I left. Drowning my pain at “Waterstones” by buying the next book load. Happily scratching off some from my extensive book list. Wondering on my way back to my hotel, whether THEY would serve afternoon tea. Well, since I wrote in the beginning that I’m sitting here at the hotel bar with a cup of Earl Grey, you might have guessed, that no, they do not serve Afternoon Tea. Thinking back longingly to Harrogate and the Old Swan Inn, with the wonderful lounge and delicious Afternoon Tea, not much “worse” than my booked Afternoon Tea at “Betty’s”.
Anyway, since I don’t want to return to “town” for the third time today, I decided to forget about this wonderful tradition and have dinner at the pub again. Today it will be the traditional Fish and Chips with mashed peas for me. Since this is on my culinary England schedule as well, nothing is lost.
And that’s exactly what I did. Ending the evening just like the night before. By stretching out my aching not-used-to-much-exercise-home-office-body and zapping my way through British TV programs before falling asleep in my wonderful hotel bed with the even more wonderful pillows – compact and not those horrible thin soft ones I have to endure in Germany when staying at a hotel, with me always having to request a second or third pillow to compensate.
Yes, that’s England for me too! Great pillows! Toodle-oo!
3 thoughts on “BEING IN BRISTOL – DAY 1”
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What a nice trip. Thank you for sharing. I feel like I am taking the journey with you even though I am sitting on my couch. That’s very interesting–you can’t find afternoon tea in England. I thought afternoon tea is everywhere in England. Actually I thought people would skip their lunch or dinner just to indulge themselves in afternoon tea. That’s my thought and often it is just an illusion. For example, I watched Bollywood movies when I was young and I imagined that Indian people like to dance in the street. However living in Edison, New Jersey for so long, a township with 30% population from India, I don’t see them dancing in the streets at all. They are just like me. Also I thought Trader Joe’s is all over Germany, only to realize later that Trader Joe’s only exists in North America even though it’s a German brand.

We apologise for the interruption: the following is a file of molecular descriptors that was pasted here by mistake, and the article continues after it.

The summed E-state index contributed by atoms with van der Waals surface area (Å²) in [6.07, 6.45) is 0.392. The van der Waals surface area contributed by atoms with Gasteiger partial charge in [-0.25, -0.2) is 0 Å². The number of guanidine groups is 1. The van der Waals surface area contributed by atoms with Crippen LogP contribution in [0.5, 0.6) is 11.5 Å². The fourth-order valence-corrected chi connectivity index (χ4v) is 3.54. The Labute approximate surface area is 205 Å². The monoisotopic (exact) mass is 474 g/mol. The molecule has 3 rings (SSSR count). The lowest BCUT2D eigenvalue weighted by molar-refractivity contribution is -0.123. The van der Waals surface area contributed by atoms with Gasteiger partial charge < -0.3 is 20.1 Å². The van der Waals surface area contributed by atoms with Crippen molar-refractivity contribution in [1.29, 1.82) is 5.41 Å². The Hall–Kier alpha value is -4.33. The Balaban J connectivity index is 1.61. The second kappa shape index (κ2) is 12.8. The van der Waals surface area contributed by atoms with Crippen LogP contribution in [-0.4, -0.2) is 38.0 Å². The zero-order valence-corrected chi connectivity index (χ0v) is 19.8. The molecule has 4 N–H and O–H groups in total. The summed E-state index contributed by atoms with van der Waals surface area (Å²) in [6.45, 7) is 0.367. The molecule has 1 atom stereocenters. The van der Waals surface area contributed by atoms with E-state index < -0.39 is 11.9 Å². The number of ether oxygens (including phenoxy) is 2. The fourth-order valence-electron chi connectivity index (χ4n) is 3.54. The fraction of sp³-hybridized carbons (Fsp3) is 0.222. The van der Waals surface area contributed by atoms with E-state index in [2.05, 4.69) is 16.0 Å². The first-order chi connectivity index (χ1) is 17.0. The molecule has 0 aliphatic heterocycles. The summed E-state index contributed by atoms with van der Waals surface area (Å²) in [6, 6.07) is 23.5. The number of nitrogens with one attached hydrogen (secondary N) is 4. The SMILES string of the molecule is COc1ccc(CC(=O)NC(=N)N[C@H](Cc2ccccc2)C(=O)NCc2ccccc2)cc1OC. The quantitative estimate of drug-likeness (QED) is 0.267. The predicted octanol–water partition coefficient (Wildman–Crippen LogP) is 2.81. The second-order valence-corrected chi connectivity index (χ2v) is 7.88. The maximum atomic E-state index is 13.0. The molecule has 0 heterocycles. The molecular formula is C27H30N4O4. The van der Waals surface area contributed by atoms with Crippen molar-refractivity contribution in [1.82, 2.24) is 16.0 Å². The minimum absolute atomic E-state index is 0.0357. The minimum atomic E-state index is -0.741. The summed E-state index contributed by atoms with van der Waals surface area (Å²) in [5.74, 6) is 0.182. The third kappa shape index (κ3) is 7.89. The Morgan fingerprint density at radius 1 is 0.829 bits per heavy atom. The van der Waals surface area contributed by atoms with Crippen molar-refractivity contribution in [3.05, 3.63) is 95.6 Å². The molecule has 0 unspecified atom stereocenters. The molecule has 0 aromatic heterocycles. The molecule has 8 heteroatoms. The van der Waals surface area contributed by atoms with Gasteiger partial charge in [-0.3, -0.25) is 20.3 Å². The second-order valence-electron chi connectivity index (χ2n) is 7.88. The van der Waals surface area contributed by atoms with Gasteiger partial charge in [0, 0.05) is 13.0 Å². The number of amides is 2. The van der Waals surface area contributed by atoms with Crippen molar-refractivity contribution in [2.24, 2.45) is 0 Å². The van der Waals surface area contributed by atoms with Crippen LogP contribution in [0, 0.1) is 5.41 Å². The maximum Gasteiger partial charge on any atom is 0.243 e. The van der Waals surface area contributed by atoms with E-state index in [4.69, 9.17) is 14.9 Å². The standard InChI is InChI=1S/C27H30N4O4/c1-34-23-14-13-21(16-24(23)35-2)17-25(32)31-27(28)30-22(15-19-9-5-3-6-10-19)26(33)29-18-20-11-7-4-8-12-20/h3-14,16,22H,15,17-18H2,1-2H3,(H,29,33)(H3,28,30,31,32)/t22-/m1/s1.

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Glad you enjoyed my Bristol trip post! Yeah, I was surprised too about the difficulty of getting afternoon tea. I had skipped lunch too, looking forward to cakes, scones and sandwiches. I guess I could have found a tea shop in town center, but after running around all day I was just too tired to go back again. Sadly, my hotel didn’t offer afternoon tea. But the more luxurious ones certainly do. Oh yes … the images one has about other countries 😂. A Thai friend once asked me about “Sound of music”, since it plays in Austria, is very popular around the world and is about the singing Trapp family, who fled the Nazi regime to America. Well, since I’m a musical fan I know about it, of course. But I bet most Austrian don’t have a clue. And I also know who the Trapp family was due to a 50s (or 60s) movie being played on TV on weekend afternoons when there were usually those old movies and which I liked to watch with my Mum. But asking today’s generation … they would just look at you crosseyed, not knowing what you are talking about. 😁